The Appeal by Heynen and his outfitter corporation Kusawa from an order dismissing Heynen’s application to quash a 2002 decision by the Minister of Renewable Resources revoking Heynen’s outfitting concession was allowed where the Court held that the trial judge erred in dismissing the action for delay in circumstances where Heynen was attempting to negotiate settlement of the claim with elected officials during the period of delay
Administrative law – Decisions of administrative tribunals – Ministerial orders – Permits and licences – Revocation – Judicial review – Delay – Limitations – Remedies – Certiorari
Heynen v. Yukon Territory,  Y.J. No. 68, Yukon Territory Court of Appeal, October 6, 2008, M.N. Newbury, M.E. Saunders and E.C. Chiasson JJ.A.
Heynen and Kusawa had supplied guides to non-resident hunters in the Whitehorse area since 1967 pursuant to Heynen’s concession. Heynen was not provided with an opportunity to sell the concession, valued at about $1,000,000, before it was revoked in 2002. Heynen commenced an action 6 months after the revocation by issuing a Writ of Summons. Subsequently, a new government was elected and Heynen sought to settle his complaint with the new government but these negotiations were unsuccessful. Heynen started another proceeding in 2003, also by the way of Writ of Summons, seeking an order of certiorari and damages. A Statement of Claim was issued by Heynen and Kusawa in 2004 seeking an order setting aside the revocation, directing the current Minister to issue an outfitting concession and awarding general, punitive and aggravated damages. The two actions were consolidated in 2005. The trial judge was critical of the form of proceedings, observing the claim for certiorari should have been made in a petition for judicial review. Heynen ultimately agreed and the matter was set for a hearing in January, 2007. The trial judge then dismissed Heynen’s claim based on the one year delay in filing the second Writ and the delay in setting the matter for hearing. Heynen appealed this decision.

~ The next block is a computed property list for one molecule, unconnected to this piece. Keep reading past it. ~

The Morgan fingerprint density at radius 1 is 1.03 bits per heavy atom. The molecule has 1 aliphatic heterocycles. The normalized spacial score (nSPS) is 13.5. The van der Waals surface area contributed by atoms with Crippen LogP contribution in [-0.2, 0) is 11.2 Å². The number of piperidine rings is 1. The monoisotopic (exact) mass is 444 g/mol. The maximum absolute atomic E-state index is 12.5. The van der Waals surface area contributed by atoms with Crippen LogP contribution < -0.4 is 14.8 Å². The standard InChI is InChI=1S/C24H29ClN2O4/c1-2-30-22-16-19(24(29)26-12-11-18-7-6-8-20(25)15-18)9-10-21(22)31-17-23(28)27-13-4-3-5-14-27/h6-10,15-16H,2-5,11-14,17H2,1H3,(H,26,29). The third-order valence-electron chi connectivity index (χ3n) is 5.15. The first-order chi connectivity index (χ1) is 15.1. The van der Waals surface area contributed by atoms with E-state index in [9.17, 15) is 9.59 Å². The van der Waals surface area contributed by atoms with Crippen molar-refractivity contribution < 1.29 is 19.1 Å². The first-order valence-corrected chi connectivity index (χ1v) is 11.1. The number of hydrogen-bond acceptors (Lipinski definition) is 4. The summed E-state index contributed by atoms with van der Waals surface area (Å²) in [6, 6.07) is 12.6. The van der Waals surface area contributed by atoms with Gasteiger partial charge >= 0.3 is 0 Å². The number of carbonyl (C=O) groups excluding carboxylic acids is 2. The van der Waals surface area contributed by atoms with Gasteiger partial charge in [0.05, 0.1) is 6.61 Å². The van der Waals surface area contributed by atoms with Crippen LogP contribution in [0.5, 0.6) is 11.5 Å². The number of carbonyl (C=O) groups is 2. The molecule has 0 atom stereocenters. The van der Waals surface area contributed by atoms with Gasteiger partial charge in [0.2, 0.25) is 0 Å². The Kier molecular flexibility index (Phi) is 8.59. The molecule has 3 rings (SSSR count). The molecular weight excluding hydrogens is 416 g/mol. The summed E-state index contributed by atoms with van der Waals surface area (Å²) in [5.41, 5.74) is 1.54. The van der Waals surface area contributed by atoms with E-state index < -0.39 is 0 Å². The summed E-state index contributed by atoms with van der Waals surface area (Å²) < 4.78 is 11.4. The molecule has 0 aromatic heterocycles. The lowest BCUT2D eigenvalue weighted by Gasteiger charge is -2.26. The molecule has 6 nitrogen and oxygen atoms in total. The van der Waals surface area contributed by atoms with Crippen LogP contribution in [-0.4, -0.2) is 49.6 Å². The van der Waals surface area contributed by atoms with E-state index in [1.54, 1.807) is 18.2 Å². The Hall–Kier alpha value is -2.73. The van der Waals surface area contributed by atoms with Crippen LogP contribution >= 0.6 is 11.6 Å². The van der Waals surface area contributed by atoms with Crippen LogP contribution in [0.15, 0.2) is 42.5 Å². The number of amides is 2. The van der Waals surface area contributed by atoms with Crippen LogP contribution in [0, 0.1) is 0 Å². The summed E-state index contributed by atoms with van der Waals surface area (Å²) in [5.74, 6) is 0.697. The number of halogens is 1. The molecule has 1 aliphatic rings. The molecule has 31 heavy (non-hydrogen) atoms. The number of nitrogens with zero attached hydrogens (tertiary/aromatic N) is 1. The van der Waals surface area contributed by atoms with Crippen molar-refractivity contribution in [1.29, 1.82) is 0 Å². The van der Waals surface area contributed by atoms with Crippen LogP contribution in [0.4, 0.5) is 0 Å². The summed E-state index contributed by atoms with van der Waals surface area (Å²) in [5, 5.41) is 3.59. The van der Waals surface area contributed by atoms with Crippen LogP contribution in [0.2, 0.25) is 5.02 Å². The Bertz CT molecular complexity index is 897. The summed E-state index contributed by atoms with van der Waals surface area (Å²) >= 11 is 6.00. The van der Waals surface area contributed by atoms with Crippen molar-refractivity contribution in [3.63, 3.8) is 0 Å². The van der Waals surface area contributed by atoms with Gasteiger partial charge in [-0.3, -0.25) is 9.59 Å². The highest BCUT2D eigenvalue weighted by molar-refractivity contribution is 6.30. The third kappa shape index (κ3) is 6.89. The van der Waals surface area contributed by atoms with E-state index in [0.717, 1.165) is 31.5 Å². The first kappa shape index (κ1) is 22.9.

The Court of Appeal allowed the Appeal and quashed the Minister’s decision revoking the concession. The Court held that the trial judge’s refusal to quash the Minister’s decision on the basis of delay was unreasonable. Certiorari was a discretionary remedy which could be refused on the basis of unreasonable delay. However, in this instance the trial judge erred in his exercise of discretion by deprecating Heynen’s attempts to settle the dispute through negotiations with elected representatives and government officials. The Court held that Heynen’s claim should not have been dismissed where there was no more than minor prejudice to the Crown occasioned by the delay. The trial judge should have considered the serious harm caused to Heynen and Kusawa by the Minister’s decision.
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